> as "false [ nix |mac| windows ] line.separator" ...
    > ~
    > Any ideas you would share?
    > ~



    Based on your syntax example and you title, why bother with
    "Backus-Naurish?" Java has full parser generators.

    http://www.antlr.org/
    markspace, Mar 10, 2013
    #6
  7. On 10.03.2013 15:57, Roedy Green wrote:
    > On Sun, 10 Mar 2013 02:27:32 +0000 (UTC),
    > wrote, quoted or indirectly quoted
    > someone who said :
    >
    >> Any ideas you would share?

    >
    > Regexes are quite limited.


    I beg to differ: it's amazing what you can do with them. Especially
    modern RX engines are usually much more powerful than those needed for
    the class of regular languages.

    > When you bang into their limits you can
    > write a finite state machine or use a parser.


    What limitations would make me want to write a FSM instead by hand?

    Cheers

    robert

    --
    remember.guy do |as, often| as.you_can - without end
    http://blog.rubybestpractices.com/
    Robert Klemme, Mar 10, 2013
    #7
  8. Stefan Ram Guest

    Robert Klemme <> writes:
    >What limitations would make me want to write a FSM instead by hand?


    It is a natural idea that the user may input simple
    arithmetic expressions with numeric literals, basic
    arithmetics, parentheses and algebraic signs when the
    program asks for a numeric value.
    Stefan Ram, Mar 10, 2013
    #8
  9. Roedy Green Guest

    Examples where regexes run out of steam:
    parsing Java, HTML, BAT language ... to do syntax colouring.
    screen scraping, where what you want can appear in arbiter orders, be
    missing, or enclosed in a variety of delimiters.

    creating code to simulate the output of forms. You have to do it in
    stages. You pick out a string then you pick out strings of that


    --
    Roedy Green Canadian Mind Products http://mindprod.com
    Software gets slower faster than hardware gets faster.
    ~ Niklaus Wirth (born: 1934-02-15 age: 79) Wirth's Law
    Roedy Green, Mar 10, 2013
    #9
  10. Roedy Green Guest

    On Sun, 10 Mar 2013 22:39:22 +0100, Robert Klemme
    <> wrote, quoted or indirectly quoted
    someone who said :

    >What limitations would make me want to write a FSM instead by hand?


    Compacting out nugatory space in HTML would be another example.

    Though they are quite complicated, I find FSMs very easy to write, and
    they almost always work first time. You can narrow your thinking to a
    tiny case and ignore the big picture quite safely.

    In contrast, I find my regexes (of any complexity) nearly always have
    some unexpected behaviour, often than does not show up immediately.

    The other complicating factor is I use three different regex schemes
    in a day: Java, Funduc and SlickEdit. I keep borrowing syntax from
    one of the other schemes than the one I am using. Some day I will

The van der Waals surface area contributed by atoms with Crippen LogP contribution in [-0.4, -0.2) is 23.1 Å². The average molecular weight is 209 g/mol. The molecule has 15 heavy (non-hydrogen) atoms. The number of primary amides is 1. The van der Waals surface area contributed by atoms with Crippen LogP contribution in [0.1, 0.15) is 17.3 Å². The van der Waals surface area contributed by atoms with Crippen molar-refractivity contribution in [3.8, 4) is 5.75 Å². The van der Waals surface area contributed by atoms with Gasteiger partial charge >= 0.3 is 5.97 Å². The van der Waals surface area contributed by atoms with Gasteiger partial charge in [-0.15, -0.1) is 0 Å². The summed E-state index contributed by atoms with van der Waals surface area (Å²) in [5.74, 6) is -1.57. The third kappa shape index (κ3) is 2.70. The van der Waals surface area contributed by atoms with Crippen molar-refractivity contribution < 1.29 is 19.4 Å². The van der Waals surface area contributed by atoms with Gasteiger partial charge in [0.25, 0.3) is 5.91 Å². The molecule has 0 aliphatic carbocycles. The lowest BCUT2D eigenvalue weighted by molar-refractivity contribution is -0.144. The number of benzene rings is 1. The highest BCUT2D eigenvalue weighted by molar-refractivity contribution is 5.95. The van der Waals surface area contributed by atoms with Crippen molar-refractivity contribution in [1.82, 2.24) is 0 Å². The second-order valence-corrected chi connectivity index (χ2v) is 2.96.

have to write replacements that use Java syntax.
    --
    Roedy Green Canadian Mind Products http://mindprod.com
    Software gets slower faster than hardware gets faster.
    ~ Niklaus Wirth (born: 1934-02-15 age: 79) Wirth's Law
    Roedy Green, Mar 10, 2013
    #10
  11. On 10.03.2013 23:21, Stefan Ram wrote:
    > Robert Klemme <> writes:
    >> What limitations would make me want to write a FSM instead by hand?

    >
    > It is a natural idea that the user may input simple
    > arithmetic expressions with numeric literals, basic
    > arithmetics, parentheses and algebraic signs when the
    > program asks for a numeric value.


    I am sorry but you are not answering the question.

    Cheers

    robert


    --
    remember.guy do |as, often| as.you_can - without end
    http://blog.rubybestpractices.com/
    Robert Klemme, Mar 11, 2013
    #11
  12. On 10.03.2013 23:54, Roedy Green wrote:
    > Examples where regexes run out of steam:


    I never said you can do anything with regexps. You said they are "quite
    limited" to which I responded "I beg to differ: it's amazing what you
    can do with them." I think you are talking completely past me.

    > parsing Java, HTML, BAT language ... to do syntax colouring.


    For that you need a context free parser anyway and would not create a
    FSM by hand.

    > screen scraping, where what you want can appear in arbiter orders, be
    > missing, or enclosed in a variety of delimiters.


    Still, I haven't seen a single reason to create a FSM by hand.

    > creating code to simulate the output of forms. You have to do it in
    > stages. You pick out a string then you pick out strings of that


    Regexps are for _parsing_ and not for _generating_.

    Cheers

    robert

    --
    remember.guy do |as, often| as.you_can - without end
    http://blog.rubybestpractices.com/
    Robert Klemme, Mar 11, 2013
    #12
  13. On 11.03.2013 00:24, Roedy Green wrote:
    > On Sun, 10 Mar 2013 22:39:22 +0100, Robert Klemme
    > <> wrote, quoted or indirectly quoted
    > someone who said :
    >
    >> What limitations would make me want to write a FSM instead by hand?

    >
    > Compacting out nugatory space in HTML would be another example.


    There are tools for processing tag based languages. Why would I want to
    create a FSM by hand for that?

    > Though they are quite complicated, I find FSMs very easy to write, and
    > they almost always work first time. You can narrow your thinking to a
    > tiny case and ignore the big picture quite safely.


    Certainly you can write FSMs for a lot of things. But you were claiming
    that a manual FSM should be used instead of a regexp engine; so the
    question remains unanswered: why would anyone create a FSM by hand for
    parsing?

    > In contrast, I find my regexes (of any complexity) nearly always have
    > some unexpected behaviour, often than does not show up immediately.


    Well, that certainly depends on your familiarity with the tool. To me
    this sounds suspiciously like NIH syndrome. I am so familiar with using
    regular expressions of various kinds that it would not occur to me to
    start writing a FSM for parsing by hand. That is such a waste of time.

    > The other complicating factor is I use three different regex schemes
    > in a day: Java, Funduc and SlickEdit. I keep borrowing syntax from
    > one of the other schemes than the one I am using.


    And how exactly do you implement a FSM in SlickEdit?

    > Some day I will
    > have to write replacements that use Java syntax.


    Not sure what you mean by that.

    Cheers

    robert

    --
    remember.guy do |as, often| as.you_can - without end